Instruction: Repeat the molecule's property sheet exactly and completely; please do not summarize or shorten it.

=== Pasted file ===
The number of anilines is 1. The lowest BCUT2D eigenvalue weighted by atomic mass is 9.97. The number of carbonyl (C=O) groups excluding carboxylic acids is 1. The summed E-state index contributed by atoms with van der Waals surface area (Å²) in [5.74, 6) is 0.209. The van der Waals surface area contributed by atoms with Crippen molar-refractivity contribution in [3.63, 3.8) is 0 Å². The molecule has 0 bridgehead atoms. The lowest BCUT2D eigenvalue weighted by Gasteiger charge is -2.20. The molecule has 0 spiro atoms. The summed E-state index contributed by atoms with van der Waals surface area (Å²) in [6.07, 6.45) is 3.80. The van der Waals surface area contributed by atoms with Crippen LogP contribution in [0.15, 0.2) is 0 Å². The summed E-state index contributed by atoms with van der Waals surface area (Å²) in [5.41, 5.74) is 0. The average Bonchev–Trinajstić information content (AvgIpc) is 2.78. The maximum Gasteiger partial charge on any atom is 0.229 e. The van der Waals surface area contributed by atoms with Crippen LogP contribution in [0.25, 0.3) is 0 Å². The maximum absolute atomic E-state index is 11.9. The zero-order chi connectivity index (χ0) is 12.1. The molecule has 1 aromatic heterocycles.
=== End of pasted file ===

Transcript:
The number of anilines is 1. The lowest BCUT2D eigenvalue weighted by atomic mass is 9.97. The number of carbonyl (C=O) groups excluding carboxylic acids is 1. The summed E-state index contributed by atoms with van der Waals surface area (Å²) in [5.74, 6) is 0.209. The van der Waals surface area contributed by atoms with Crippen molar-refractivity contribution in [3.63, 3.8) is 0 Å². The molecule has 0 bridgehead atoms. The lowest BCUT2D eigenvalue weighted by Gasteiger charge is -2.20. The molecule has 0 spiro atoms. The summed E-state index contributed by atoms with van der Waals surface area (Å²) in [6.07, 6.45) is 3.80. The van der Waals surface area contributed by atoms with Crippen LogP contribution in [0.15, 0.2) is 0 Å². The summed E-state index contributed by atoms with van der Waals surface area (Å²) in [5.41, 5.74) is 0. The average Bonchev–Trinajstić information content (AvgIpc) is 2.78. The maximum Gasteiger partial charge on any atom is 0.229 e. The van der Waals surface area contributed by atoms with Crippen LogP contribution in [0.25, 0.3) is 0 Å². The maximum absolute atomic E-state index is 11.9. The zero-order chi connectivity index (χ0) is 12.1. The molecule has 1 aromatic heterocycles.